Is Bitterness Your Right? Or Wrong?
[The following is an excerpt from a FREE PDF book on forgiveness that’s yours just for the asking!]
Ultimately when God is talking about forgiveness of sin, He’s not talking about the quantity or impact of those sins. That’s how we think of things, but with God the individual sins you commit are not the problem. The darkened selfish and self-deceiving heart that committed those sins is the problem. That’s what we need to be freed from.
What we’re getting at here is the importance of confession.
Let’s say my 5-year-old son, James, colors on the wall, but denies it. Can he be forgiven?
Yes… and no.
Yes, Julie and I can still forgive the offense, clean up the mess, and forget about it. This is extending forgiveness… to whoever is guilty.
But if James never owns up to his crime, he can’t experience the forgiveness we have extended. He has chosen not to receive our forgiveness. Actually, He might not even feel bad about what he did. He may very well continue to go about life as if it never happened, but it did happen and he cannot truly be released from his guilt until he comes clean.
But what if we actually saw James color on the wall – what if we even tell him, “James, we know you did it.” – and he still won’t confess. Now his past sin sours our present relationship even more, as he continues to lie to us with our full knowledge. (Know someone like that?)
Actually, he’s really lying to himself. He’s convinced himself that pretending he hasn’t wronged us will be better for him (and his relationship with us) than confessing he has wronged us. Instead, he’s making things worse. And…
When it comes to hiding our sin from God, we lie to ourselves every time, because God knows… everything.
He may come out to the garden calling “Adam… where are you?” But he knows full well where you are (latitude, longitude & elevation) and what you’ve been up to (and for that matter, what you’re wearing… “Nice fig leaf!”). He’s just giving you a sacred opportunity to confess.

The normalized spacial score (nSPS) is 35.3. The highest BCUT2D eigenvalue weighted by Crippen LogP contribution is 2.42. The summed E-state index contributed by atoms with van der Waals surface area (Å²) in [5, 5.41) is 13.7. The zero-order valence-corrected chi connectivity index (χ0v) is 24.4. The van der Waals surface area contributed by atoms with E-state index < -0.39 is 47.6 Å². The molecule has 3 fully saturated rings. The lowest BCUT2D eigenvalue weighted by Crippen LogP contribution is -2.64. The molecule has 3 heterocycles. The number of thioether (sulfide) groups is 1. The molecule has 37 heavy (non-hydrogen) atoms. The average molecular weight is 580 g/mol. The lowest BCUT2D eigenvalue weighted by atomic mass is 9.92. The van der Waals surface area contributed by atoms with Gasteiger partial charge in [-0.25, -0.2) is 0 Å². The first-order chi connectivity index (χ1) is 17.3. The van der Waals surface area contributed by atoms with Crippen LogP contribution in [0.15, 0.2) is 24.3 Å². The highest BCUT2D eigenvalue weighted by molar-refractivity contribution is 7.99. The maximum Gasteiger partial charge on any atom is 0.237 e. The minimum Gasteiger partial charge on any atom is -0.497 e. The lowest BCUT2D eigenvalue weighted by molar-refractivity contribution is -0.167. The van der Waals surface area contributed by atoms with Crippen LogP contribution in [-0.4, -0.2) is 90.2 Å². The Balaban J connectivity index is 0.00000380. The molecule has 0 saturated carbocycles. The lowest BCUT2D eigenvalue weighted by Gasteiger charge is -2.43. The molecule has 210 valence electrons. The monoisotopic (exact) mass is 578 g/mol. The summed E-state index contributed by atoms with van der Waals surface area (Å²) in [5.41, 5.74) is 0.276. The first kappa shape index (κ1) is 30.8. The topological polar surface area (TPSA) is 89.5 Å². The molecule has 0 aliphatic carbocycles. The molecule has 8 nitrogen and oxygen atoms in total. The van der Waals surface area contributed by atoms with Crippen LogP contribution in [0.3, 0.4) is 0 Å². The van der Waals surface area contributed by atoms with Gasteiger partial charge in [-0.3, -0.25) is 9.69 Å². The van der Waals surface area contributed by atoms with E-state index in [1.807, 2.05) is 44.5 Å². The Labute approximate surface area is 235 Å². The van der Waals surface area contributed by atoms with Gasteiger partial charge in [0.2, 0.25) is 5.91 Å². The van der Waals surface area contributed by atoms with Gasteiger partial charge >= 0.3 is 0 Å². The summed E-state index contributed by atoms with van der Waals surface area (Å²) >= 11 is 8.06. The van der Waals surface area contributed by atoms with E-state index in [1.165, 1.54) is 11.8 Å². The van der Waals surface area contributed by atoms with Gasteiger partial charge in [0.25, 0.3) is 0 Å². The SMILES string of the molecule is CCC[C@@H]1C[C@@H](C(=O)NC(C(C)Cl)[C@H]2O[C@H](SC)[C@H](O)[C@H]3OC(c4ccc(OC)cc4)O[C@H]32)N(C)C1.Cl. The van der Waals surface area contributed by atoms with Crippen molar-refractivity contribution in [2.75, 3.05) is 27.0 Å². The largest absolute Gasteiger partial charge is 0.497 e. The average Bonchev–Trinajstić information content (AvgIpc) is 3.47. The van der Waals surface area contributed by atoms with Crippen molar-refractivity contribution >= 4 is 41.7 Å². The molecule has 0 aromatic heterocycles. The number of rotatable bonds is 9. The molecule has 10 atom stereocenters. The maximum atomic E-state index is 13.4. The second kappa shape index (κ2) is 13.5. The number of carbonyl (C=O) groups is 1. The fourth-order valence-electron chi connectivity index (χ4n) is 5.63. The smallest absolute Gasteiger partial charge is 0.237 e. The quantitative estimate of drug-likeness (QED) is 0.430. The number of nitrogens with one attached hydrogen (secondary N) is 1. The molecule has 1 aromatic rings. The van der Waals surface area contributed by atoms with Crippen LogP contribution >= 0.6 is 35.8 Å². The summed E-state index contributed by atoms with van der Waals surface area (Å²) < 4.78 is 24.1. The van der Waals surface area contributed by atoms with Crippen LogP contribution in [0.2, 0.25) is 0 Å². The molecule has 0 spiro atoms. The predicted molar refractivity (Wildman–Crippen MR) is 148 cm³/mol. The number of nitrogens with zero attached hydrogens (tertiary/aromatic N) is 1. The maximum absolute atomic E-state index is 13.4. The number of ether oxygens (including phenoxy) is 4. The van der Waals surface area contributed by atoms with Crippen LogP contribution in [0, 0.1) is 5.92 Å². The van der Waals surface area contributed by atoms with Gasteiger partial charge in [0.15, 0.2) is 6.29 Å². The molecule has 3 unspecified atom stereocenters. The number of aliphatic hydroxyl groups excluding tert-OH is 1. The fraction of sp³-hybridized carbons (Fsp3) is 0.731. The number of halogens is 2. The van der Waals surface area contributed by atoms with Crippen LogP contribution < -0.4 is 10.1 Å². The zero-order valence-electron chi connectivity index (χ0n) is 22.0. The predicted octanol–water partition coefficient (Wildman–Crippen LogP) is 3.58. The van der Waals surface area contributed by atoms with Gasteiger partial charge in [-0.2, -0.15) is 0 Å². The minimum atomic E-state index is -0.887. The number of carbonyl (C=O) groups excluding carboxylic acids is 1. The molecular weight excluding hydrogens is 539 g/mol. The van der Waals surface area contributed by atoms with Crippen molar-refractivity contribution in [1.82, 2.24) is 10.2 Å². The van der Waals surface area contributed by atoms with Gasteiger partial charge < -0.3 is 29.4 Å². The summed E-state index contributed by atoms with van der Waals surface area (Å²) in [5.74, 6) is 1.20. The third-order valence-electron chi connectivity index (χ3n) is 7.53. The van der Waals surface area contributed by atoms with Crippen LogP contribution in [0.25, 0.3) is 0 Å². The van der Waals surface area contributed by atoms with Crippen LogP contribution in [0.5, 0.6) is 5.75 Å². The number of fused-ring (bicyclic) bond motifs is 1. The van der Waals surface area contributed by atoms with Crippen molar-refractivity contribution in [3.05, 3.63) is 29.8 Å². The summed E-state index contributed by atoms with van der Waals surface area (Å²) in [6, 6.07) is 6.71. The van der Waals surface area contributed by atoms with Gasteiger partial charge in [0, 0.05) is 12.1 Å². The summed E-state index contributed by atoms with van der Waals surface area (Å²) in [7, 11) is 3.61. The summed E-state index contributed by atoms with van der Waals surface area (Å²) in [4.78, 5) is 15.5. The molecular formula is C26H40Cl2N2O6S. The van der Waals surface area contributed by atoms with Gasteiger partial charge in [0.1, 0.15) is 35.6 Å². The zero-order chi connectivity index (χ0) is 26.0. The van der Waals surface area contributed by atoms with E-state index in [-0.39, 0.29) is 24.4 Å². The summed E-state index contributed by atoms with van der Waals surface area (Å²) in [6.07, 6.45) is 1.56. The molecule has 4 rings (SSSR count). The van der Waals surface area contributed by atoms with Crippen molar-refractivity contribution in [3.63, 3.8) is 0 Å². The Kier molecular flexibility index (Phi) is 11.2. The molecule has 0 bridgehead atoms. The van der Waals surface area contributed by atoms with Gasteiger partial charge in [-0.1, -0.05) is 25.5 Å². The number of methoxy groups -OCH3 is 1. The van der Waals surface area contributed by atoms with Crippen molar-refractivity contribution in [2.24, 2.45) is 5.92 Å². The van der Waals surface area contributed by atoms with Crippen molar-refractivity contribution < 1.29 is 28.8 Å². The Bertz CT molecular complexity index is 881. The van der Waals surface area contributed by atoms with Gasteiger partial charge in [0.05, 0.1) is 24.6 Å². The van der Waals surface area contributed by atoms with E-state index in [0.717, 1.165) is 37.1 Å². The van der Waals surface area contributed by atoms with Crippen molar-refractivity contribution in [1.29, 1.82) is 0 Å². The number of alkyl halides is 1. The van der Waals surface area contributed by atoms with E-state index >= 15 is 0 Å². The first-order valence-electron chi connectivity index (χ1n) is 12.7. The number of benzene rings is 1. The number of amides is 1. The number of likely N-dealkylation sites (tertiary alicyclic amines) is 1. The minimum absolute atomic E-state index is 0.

For another word picture, let me take you on a slight detour into the world of modern art. Then I’ll bring things back around to our previous analogy.
Nothing’s funnier than the “ridiculous” masquerading as the “sophisticated.” (Remember the story of “The Emperor’s New Clothes?”) Well, at the expense of offending the more sophisticated readers of this book, I’d like to suggest that the world of modern art commits this faux pas frequently.
I had the opportunity to visit an esteemed modern art museum in Amsterdam that supplied several excellent examples of what I’m describing. First there was the “work of art” comprised of six square panels riveted side-by-side in the shape of a rectangle and painted bright red. The name of the piece: “Red x Six.”
I swear those panels had been taken from the side of a ship. I wondered if the ship owner was still looking for them, and how he’d react if he found out that part of his starboard bow was now in a pretentious art museum.
Then there was the clean white panel with eight black plastic bolt heads arranged in a straight line. The name of this piece: 8 Black Bolts on White. (Duh, what did you think?) At least the “Red x Six” piece had an interesting name.
Now let’s go back to James’ aforementioned coloring on the wall. What if, instead of denying responsibility, James simply denied wrongdoing? What if, upon discovery of the scribbled lines on his bedroom wall, he proudly pronounced it a work of art?
Me: “James, did you color on the wall?”
James: “Yes Daddy! Isn’t it beautiful? I call it “Scribbling on the Wall.”
Well, James could call it whatever he wanted, but I’m going to call it “Disobedience.”
James might counter, “It addresses the angst of childhood, the confusion of growing up and the insatiable desire for immortality,” but despite my astonishment upon hearing my five-year-old touch on topics of such profundity, I’m going to interpret this “work” as “communicating disregard for established rules of our home.”
Same goes for unforgiveness. I may want to call it “my right.” I may want to explain what it means for me to hold on to my bitterness. But God calls it “sin” and it communicates the desire to live in defiance of his will for my life.
[The post above is an excerpt from Forgiveness 101, a FREE PDF book that’s yours just for the asking! Simply email us here: info@F-M-U.com. and we’ll send you a digital copy pronto. Want to read the intro first? Click here! Want to hear the story of a life God changed through the Biblical truths shared in this book? Click here! Freedom might be just a click away! (Plus 70 pages, but that’s not a very long book now, is it?)]
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